I am totally sympathetic to what the Chancellor has said in his Statement. I wish to be as supportive as possible when he says that these regulatory tasks are international and must be dealt with internationally. He says that the problems are obvious but the practical solutions less self-evident. I agree with that. Nonetheless, I feel that we can do better. I hope that the Chancellor in grasping this nettle is saying essentially that he is determined, together with international colleagues, to produce an agreed regulatory framework without destroying international markets and freedom of operation in international markets.

I raise one other matter of a slightly delicate kind. I can see who the losers are to some extent but in this kind of esoteric finance we have the classic problem of seeing precisely who are the gainers. Do the Government at this stage have any information to indicate that anything of a fraudulent kind has been going on? One view is that we are discussing incompetence; another is that we are discussing fraud; and a third view is that we are discussing both. I should like to know whether we can be enlightened on that or whether the Minister's answer at this stage will simply be that he does not yet know. I must be right in saying that among the losers will be those who have deposits in Barings. One's immediate intuition is that perhaps they are simply big businesses: who cares about them? They have tonnes of money and this loss will be peanuts to them. I do not take that view. I do not know who the depositors are, but I guess that among them will be public sector institutions, or near public-sector bodies, which bank with Barings. Does the Minister have any information about that? For example, if there are such public sector institutions that bank with Barings, will they at least fall to be recompensed by the Treasury on the grounds that they are in the public sector and therefore need to be looked after?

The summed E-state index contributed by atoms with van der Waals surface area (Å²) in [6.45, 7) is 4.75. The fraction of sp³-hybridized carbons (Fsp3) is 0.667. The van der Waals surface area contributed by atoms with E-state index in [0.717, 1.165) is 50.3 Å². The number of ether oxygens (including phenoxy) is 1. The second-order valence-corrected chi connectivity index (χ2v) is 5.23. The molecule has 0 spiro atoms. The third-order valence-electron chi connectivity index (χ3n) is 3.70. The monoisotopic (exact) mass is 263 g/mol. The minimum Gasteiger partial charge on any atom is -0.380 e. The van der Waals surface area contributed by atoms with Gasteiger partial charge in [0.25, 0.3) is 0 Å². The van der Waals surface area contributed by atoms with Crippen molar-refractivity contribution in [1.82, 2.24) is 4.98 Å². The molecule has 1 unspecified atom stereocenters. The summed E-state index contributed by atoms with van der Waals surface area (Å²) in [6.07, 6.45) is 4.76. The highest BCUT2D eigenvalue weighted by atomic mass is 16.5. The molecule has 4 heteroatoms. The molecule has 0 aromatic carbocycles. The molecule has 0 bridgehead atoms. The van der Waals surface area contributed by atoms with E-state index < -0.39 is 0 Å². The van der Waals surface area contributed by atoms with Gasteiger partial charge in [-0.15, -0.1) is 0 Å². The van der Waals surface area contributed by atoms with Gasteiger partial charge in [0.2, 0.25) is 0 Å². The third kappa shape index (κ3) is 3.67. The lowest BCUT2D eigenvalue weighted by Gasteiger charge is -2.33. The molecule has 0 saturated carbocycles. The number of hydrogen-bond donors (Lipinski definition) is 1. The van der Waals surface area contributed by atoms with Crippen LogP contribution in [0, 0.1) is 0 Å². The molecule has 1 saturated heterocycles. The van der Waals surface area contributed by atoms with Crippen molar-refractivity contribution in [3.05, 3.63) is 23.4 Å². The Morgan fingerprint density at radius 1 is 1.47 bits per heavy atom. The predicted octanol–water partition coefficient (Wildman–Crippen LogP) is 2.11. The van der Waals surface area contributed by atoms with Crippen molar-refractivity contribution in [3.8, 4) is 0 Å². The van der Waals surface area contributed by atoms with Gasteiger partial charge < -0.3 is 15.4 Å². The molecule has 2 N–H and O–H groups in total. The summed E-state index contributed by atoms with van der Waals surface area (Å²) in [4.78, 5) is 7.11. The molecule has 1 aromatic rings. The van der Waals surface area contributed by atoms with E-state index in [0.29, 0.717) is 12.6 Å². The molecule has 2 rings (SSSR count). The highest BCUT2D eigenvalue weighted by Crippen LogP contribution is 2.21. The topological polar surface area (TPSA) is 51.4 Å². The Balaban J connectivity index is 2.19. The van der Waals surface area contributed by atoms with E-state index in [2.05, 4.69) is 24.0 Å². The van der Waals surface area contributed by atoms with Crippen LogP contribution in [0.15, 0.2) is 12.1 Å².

Some of us will remember being taught in school about the Baring crisis which occurred 100 years ago. I feel very old when I now talk about a new Baring crisis and think that in future schoolboys and schoolgirls will be asked exam questions on both crises. Having said how serious it is, one has to keep a proper perspective. I believe that every day on the London markets about 90 billion or 100 billion dollars worth of foreign exchange is traded. In comparison with that, £600 million is not a lot. Though I do not withdraw my criticisms—and next time that we debate the economy I shall be my normal nasty self—I hope your Lordships will agree that in the end this is not the biggest event to have hit the world and I believe strongly that it is one with which we ought to be able to cope.

Lord Ezra